Before we landed in Liberia, the five of us reflected on what we expect to accomplish during this trip.
The main reason I chose to go on this trip to Costa Rica was because I want to understand what it takes to work as a journalist abroad. I have always had an interest in international journalism and I am excited about the opportunity to actually report in a foreign country while still in college. I expect to learn the process that journalists must go through when working abroad. I am excited about this trip because I feel like it will allow me to experience a new culture in a very unique way, through studying the history of Costa Rica, and learning about what is happening now through interviews with Costa Ricans. I think this trip will be an adventure that will never be forgotten as well as be an excellent transition into my career as a journalist.
In the hours before landing in Costa Rica—my first time outside of the States—I struggle to envision the next two weeks. I know I could be more prepared. Fellow travelers in Dallas/Ft. Worth’s Gate D38 chatter around me. One group wants to visit a grocery store upon landing. Another brought their own towels. One man just wants a donut.
My expectations are more abstract. Without familiar forests underfoot, I hope to reexamine nature with greater wonder. Without a perfect plan, I’ll have to respond to events as they come. Every journalist, I imagine, must breach her comfort zone from time to time. That’s how the best stories come about.
I do, however, anticipate a few things: to eat fresh fruit; to learn to work with a translator; to navigate a developing county with the help of an experienced professor. With a passion for human ecology, I think I’m in the right place. As a monolinguist and still-new reporter, however, I expect many humbling moments. But I also hope to be inspired—by the landscape, by the people and by things I haven’t even considered yet.
This is my first trip to Costa Rica, and my first time studying abroad so I don’t really have any prior experiences to go off. I really want to get some experiences out of it that I couldn’t in the United States. I want to make myself a utility infielder of sorts in the journalism field, and with my past experiences reporting and copy editing, I think this could be a perfect complement.
I’m hoping the out of country stuff will be a big part on its own, but adding the blogging experience to my repertoire is something that should be beneficial with the ever increasing move of content to the Internet. I’ve also never done anything with nature in my writing before, so I’m looking to see what I can do with the opportunity. It is a 360 degree move from my usual sports emphasis, but I’m pumped for this trip. Let’s get to work.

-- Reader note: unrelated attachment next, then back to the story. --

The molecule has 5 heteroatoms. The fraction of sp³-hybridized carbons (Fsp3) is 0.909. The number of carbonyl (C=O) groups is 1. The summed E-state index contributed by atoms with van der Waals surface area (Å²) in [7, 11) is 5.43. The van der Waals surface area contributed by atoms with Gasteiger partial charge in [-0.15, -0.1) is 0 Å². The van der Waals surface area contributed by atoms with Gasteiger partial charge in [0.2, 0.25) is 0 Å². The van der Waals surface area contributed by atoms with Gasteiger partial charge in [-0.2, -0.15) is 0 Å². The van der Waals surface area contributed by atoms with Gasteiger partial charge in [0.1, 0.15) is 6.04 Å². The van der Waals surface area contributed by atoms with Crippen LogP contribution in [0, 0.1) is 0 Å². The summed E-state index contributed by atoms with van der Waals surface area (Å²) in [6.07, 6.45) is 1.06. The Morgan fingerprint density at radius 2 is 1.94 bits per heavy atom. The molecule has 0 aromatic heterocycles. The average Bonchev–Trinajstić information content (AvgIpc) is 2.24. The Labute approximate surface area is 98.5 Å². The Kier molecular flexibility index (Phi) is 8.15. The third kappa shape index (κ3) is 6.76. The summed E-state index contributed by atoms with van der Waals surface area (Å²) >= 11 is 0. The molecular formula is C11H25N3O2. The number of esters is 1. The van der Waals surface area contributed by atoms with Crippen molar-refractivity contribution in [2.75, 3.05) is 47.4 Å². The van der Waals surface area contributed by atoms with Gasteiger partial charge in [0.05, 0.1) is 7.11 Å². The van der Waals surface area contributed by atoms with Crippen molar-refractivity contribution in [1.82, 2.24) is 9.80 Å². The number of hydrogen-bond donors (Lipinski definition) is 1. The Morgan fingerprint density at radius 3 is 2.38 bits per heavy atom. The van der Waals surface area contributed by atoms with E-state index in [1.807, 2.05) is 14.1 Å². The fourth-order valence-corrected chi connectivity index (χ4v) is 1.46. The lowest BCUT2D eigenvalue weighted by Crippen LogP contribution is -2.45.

This being my very first trip to Costa Rica and Latin America in general, I am really looking forward to experiencing and participating in a new culture. After reading about the history and ways of life of the regions we will be visiting I have come up with an idea of what to expect, but I am excited to compare those notions with what actually is. There are so many stories to uncover in this country and I cannot wait to find them. I am most excited to study the rain forest and the ongoing conservation efforts in the Guanacaste province. Appreciating and understanding the natural beauty that is unique to Costa Rica is something that I believe I can attain only by actually seeing and studying it. Another thing I am looking forward to is trying out my Spanish language skills in a community where it is traditionally spoken. Throughout this trip I hope to gain a better insight and understanding of the Tico culture and the country as a whole.
The main thing I hope to gain from this trip is simply to learn about the experience of travelling as a journalist. I’ve travelled extensively over the last several years, including some travel abroad, but it has all been for fun or work. In Columbia, I’m still trying to learn techniques for finding stories in a community I know well, so looking for stories in a foreign country should be an interesting challenge.
There are numerous programs through the journalism school that could offer this learning opportunity. I chose the Costa Rica program because I also have an interest in environmental journalism. Over the next two weeks, I hope to learn about how different cultures work and live with a wide range of environmental challenges. Specifically, I hope to learn more about how local communities balance supporting themselves, raising food, preserving the local environment, and working with the changes brought on by an increase in tourism.